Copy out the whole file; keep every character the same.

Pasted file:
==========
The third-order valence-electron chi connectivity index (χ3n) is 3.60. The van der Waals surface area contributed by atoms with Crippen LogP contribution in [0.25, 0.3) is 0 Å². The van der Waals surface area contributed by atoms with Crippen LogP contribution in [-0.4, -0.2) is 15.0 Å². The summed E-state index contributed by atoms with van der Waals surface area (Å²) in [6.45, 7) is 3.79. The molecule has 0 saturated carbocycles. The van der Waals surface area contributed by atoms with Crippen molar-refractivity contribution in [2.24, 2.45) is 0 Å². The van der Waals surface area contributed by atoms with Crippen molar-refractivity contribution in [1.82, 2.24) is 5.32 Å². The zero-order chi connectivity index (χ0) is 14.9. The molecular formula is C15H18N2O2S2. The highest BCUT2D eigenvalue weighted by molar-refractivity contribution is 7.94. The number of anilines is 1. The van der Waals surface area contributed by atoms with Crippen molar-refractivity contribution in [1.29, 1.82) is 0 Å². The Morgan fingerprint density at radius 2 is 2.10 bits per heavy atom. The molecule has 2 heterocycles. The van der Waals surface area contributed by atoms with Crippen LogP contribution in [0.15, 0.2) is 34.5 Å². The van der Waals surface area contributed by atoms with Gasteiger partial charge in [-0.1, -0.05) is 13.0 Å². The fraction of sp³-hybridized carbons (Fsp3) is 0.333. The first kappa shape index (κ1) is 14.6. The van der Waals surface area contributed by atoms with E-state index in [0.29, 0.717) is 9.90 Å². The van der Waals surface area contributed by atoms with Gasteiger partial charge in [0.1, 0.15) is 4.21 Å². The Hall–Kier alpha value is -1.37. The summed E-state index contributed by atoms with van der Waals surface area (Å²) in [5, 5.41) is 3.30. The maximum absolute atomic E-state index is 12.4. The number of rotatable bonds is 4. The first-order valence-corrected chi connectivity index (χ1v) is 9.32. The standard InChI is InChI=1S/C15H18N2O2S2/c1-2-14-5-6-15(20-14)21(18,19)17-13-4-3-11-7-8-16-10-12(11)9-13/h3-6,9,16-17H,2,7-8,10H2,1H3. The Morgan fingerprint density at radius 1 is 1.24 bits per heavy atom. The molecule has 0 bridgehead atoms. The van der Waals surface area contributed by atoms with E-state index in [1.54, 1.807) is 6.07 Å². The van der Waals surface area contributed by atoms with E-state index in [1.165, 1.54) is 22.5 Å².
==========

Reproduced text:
The third-order valence-electron chi connectivity index (χ3n) is 3.60. The van der Waals surface area contributed by atoms with Crippen LogP contribution in [0.25, 0.3) is 0 Å². The van der Waals surface area contributed by atoms with Crippen LogP contribution in [-0.4, -0.2) is 15.0 Å². The summed E-state index contributed by atoms with van der Waals surface area (Å²) in [6.45, 7) is 3.79. The molecule has 0 saturated carbocycles. The van der Waals surface area contributed by atoms with Crippen molar-refractivity contribution in [2.24, 2.45) is 0 Å². The van der Waals surface area contributed by atoms with Crippen molar-refractivity contribution in [1.82, 2.24) is 5.32 Å². The zero-order chi connectivity index (χ0) is 14.9. The molecular formula is C15H18N2O2S2. The highest BCUT2D eigenvalue weighted by molar-refractivity contribution is 7.94. The number of anilines is 1. The van der Waals surface area contributed by atoms with Crippen molar-refractivity contribution in [1.29, 1.82) is 0 Å². The Morgan fingerprint density at radius 2 is 2.10 bits per heavy atom. The molecule has 2 heterocycles. The van der Waals surface area contributed by atoms with Crippen LogP contribution in [0.15, 0.2) is 34.5 Å². The van der Waals surface area contributed by atoms with Gasteiger partial charge in [-0.1, -0.05) is 13.0 Å². The fraction of sp³-hybridized carbons (Fsp3) is 0.333. The first kappa shape index (κ1) is 14.6. The van der Waals surface area contributed by atoms with E-state index in [0.29, 0.717) is 9.90 Å². The van der Waals surface area contributed by atoms with Gasteiger partial charge in [0.1, 0.15) is 4.21 Å². The Hall–Kier alpha value is -1.37. The summed E-state index contributed by atoms with van der Waals surface area (Å²) in [5, 5.41) is 3.30. The maximum absolute atomic E-state index is 12.4. The number of rotatable bonds is 4. The first-order valence-corrected chi connectivity index (χ1v) is 9.32. The standard InChI is InChI=1S/C15H18N2O2S2/c1-2-14-5-6-15(20-14)21(18,19)17-13-4-3-11-7-8-16-10-12(11)9-13/h3-6,9,16-17H,2,7-8,10H2,1H3. The Morgan fingerprint density at radius 1 is 1.24 bits per heavy atom. The molecule has 0 bridgehead atoms. The van der Waals surface area contributed by atoms with E-state index in [1.54, 1.807) is 6.07 Å². The van der Waals surface area contributed by atoms with E-state index in [1.165, 1.54) is 22.5 Å².